Viability of U.S.-Turkey relationship about to be tested - analyst
A series of “stress tests” on the U.S.–Turkey relationship in the coming months will show how far Turkey is willing to move away from its traditional ally and how much of the present tensions are bluster, Nicholas Danforth, senior policy analyst at the Bipartisan Policy Centre, said.
“Ultimately, all of Washington’s leverage with Turkey hinges on the assumption that key decisions in Ankara are being made by rational actors with a pragmatic appreciation of their economic and military dependence on the West,” Danforth said, adding that it is still unknown whether Turkish President Recep Tayyip Erdoğan is willing to make a radical break with the West.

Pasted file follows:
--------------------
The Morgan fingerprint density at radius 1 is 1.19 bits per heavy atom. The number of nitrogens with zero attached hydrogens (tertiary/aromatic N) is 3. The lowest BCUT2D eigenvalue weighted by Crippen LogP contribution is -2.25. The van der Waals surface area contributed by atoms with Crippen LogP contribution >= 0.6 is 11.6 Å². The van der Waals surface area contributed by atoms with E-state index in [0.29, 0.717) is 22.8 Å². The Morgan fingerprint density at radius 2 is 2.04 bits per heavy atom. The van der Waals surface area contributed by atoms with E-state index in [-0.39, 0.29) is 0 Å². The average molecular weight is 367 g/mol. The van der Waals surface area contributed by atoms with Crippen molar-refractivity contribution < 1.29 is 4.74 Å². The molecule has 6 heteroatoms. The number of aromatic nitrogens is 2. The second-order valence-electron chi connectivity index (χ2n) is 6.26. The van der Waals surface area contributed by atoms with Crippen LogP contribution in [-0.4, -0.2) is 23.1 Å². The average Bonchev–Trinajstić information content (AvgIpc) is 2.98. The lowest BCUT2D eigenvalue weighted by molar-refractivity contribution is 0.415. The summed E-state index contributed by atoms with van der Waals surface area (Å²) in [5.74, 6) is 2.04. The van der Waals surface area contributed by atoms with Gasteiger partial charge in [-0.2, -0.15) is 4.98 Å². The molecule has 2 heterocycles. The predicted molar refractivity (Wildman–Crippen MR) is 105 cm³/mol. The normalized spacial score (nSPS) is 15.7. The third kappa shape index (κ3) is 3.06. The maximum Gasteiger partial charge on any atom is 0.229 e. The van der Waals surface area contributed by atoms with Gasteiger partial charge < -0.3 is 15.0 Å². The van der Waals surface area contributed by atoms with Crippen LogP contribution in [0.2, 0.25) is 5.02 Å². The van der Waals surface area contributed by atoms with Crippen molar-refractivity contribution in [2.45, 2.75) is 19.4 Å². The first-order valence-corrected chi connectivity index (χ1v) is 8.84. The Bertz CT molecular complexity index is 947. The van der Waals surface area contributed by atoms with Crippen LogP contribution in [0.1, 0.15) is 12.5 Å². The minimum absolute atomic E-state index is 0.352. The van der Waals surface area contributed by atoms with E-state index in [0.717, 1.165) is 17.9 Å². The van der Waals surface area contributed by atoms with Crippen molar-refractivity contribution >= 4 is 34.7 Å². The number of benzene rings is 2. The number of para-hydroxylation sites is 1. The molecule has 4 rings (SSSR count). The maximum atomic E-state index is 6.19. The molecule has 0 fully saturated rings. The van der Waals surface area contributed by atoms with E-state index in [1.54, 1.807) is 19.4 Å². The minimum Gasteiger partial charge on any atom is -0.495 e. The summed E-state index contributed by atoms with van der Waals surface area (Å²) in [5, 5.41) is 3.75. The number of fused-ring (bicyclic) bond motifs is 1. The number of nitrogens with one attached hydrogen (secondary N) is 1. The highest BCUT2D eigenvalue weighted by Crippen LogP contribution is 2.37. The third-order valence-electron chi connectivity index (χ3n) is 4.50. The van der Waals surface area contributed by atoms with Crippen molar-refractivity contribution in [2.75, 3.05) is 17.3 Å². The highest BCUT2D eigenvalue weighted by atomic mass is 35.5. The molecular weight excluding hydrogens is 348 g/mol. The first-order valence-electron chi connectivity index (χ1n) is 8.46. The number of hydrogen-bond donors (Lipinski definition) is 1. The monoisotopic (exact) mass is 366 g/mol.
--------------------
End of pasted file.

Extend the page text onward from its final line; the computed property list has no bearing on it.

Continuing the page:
“For better or, quite possibly, worse the coming months will shed light on the question of whether, underneath the inflammatory rhetoric Ankara’s commitment to maintaining a functional relationship remains,” he said.
If a Turkish offensive against the Syrian enclave of Afrin goes badly, Danforth said, Turkish commentators are likely to blame the United State for arming the majority-Kurdish People’s Protection Units (YPG), while some prominent Western figures are likely to openly support the YPG.
The announcement that the United States was planning to train 30,000 fighters in YPG-held territory had also led Erdoğan to raise the tenor of his rhetoric, he said.
“In addition to suggesting a Turkish attack against Kurdish forces was imminent, Erdoğan warned that if U.S. forces continued to stand alongside Kurdish fighters, Turkey might be forced to ‘bury them together as well’,” Danforth said.